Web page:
On Indivisibles and Infinitesimals: A Response to David Sherry, “The Jesuits and the Method of Indivisibles”
In “The Jesuits and the Method of Indivisibles” David Sherry criticizes a central thesis of my book Infinitesimal: that in the seventeenth century the Jesuits sought to suppress the method of indivisibles because it undermined their efforts to establish a perfect rational and hierarchical order in the world, modeled on Euclidean Geometry. Sherry accepts that the Jesuits did indeed suppress the method, but offers two objections. First, that the book does not distinguish between indivisibles and infinitesimals, and that whereas the Jesuits might have reason to object to the first, the second posed no problem for them. Second, seeking an alternative explanation for the Jesuits’ hostility to the method, he proposes that its implicit atomism conflicted with the Catholic doctrine of the sacrament of the Eucharist, and was therefore heretical. In response to Sherry’s first criticism I point out that the Jesuits objected to all forms of the method of indivisibles, and that the distinction between indivisibles and infinitesimals consequently cannot explain the fight over the method in the seventeenth century. With regards to the Eucharist, I agree with Sherry that the Jesuits were indeed concerned about the method’s affinity to atomism and materialism, though for a different reason: these doctrines were antithetical to their efforts to impose divine hierarchy and order on the world. In as much as the technical details of the miracle of the Eucharist mattered, they provided no grounds for objecting to a mathematical (rather than physical) doctrine.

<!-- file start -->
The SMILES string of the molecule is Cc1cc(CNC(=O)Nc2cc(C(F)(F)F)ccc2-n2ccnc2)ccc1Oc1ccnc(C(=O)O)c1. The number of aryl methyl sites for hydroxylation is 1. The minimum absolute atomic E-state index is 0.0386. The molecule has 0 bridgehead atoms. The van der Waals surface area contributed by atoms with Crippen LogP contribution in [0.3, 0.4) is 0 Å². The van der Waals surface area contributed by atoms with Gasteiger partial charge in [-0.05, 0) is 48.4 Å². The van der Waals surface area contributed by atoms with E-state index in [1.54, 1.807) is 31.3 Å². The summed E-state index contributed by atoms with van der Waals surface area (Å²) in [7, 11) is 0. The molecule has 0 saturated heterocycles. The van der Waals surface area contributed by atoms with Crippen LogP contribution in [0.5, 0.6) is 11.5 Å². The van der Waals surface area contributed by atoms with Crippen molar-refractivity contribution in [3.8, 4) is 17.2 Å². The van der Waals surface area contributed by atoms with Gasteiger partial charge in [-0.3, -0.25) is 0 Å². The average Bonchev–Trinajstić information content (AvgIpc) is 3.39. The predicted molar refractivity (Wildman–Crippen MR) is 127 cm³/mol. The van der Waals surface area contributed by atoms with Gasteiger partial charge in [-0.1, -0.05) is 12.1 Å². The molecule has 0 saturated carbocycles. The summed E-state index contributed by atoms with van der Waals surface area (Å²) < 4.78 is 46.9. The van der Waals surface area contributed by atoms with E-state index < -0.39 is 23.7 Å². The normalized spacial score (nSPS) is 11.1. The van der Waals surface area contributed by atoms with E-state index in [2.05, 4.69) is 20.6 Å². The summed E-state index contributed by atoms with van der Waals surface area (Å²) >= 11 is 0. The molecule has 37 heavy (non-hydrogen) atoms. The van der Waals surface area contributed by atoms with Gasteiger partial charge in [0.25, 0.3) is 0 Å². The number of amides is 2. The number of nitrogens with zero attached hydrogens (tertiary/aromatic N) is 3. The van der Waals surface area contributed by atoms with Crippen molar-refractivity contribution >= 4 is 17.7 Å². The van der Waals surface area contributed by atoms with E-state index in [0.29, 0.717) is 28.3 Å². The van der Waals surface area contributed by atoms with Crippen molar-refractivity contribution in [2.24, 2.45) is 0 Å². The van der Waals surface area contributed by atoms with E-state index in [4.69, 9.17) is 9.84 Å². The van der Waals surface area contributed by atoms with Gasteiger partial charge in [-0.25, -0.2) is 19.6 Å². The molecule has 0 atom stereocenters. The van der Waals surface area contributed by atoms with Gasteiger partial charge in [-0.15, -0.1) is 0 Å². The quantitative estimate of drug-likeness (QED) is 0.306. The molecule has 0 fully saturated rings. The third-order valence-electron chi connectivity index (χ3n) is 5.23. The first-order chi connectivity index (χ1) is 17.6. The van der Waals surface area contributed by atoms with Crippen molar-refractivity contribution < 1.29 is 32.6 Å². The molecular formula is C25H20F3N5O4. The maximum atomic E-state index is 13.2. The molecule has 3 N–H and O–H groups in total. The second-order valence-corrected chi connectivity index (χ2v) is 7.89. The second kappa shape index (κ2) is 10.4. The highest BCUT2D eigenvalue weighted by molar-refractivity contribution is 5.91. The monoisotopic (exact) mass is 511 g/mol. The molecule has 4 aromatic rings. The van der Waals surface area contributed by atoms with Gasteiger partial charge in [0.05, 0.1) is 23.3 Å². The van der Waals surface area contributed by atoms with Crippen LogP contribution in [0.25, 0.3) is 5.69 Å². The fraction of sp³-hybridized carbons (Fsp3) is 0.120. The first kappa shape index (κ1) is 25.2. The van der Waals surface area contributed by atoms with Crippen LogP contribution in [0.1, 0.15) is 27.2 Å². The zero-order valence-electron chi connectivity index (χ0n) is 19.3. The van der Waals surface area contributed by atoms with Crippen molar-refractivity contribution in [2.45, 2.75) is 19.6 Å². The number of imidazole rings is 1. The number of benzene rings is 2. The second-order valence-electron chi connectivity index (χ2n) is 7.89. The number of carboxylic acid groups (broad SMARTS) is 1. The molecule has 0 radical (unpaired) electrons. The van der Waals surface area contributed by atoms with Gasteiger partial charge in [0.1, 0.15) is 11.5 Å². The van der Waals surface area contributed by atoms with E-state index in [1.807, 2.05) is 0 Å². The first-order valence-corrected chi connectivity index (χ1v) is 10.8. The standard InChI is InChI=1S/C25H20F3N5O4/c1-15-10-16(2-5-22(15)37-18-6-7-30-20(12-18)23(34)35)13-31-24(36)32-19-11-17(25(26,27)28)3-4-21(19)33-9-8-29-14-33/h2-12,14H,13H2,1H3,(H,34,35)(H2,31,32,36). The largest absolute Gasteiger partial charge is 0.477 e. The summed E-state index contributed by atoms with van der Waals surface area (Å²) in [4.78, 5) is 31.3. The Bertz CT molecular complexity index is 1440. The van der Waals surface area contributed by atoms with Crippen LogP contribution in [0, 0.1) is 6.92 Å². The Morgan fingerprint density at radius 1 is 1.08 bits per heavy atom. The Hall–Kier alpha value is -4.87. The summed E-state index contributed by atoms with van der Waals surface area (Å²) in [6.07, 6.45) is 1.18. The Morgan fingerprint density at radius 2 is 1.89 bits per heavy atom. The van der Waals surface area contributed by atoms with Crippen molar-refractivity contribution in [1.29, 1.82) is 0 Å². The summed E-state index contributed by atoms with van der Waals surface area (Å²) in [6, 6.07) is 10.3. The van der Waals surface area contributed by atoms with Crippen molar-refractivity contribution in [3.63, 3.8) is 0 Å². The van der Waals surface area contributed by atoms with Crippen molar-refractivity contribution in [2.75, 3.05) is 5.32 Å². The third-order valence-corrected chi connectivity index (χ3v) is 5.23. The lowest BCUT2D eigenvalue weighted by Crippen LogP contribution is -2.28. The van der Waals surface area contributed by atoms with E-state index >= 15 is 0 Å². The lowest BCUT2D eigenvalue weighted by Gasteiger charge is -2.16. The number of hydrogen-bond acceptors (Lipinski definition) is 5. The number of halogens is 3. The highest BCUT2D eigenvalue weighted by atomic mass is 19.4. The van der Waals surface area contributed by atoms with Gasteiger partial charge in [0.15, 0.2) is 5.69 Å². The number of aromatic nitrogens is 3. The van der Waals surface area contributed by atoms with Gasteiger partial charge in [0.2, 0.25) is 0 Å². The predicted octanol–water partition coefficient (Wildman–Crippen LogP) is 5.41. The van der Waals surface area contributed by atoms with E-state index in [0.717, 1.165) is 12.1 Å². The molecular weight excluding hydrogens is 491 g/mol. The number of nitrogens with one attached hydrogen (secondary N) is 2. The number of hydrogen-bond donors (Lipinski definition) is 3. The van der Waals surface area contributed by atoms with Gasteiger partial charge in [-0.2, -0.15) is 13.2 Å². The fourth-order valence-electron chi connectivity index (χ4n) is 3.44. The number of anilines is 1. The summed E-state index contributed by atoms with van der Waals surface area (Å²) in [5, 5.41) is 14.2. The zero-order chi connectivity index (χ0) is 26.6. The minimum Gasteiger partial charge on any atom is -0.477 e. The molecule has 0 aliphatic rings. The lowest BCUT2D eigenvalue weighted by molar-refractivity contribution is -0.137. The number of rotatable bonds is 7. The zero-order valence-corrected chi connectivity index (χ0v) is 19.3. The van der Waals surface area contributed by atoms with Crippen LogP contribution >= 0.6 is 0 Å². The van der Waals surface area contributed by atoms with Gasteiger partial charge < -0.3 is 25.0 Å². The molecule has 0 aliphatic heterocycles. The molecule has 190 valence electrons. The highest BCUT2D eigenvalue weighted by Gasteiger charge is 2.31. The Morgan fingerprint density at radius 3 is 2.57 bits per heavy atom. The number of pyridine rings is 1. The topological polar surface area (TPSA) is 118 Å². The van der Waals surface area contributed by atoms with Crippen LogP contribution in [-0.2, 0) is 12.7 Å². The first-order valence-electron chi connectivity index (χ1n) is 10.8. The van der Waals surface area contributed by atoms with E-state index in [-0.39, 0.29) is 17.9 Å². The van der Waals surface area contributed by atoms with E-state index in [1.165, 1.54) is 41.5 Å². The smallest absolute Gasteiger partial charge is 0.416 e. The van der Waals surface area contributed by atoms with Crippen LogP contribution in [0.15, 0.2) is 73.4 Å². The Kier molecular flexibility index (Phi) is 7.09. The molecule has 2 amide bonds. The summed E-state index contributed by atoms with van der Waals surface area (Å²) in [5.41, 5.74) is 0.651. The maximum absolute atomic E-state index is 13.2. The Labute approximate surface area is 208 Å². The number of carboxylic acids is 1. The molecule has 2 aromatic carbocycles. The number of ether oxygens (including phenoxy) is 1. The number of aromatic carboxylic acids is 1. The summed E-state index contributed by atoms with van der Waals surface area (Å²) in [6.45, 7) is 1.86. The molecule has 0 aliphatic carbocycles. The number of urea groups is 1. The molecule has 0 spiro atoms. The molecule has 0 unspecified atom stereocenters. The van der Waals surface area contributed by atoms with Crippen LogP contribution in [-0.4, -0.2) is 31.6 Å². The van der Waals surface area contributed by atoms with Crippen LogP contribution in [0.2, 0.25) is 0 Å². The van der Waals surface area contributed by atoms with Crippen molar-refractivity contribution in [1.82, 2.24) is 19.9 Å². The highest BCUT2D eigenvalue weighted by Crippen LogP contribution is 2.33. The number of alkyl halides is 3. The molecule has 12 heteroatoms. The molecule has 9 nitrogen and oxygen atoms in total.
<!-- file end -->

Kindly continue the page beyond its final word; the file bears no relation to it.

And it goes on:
KeywordsInfinitesimal Indivisibles Jesuits Cavalieri Clavius Euclidean geometry
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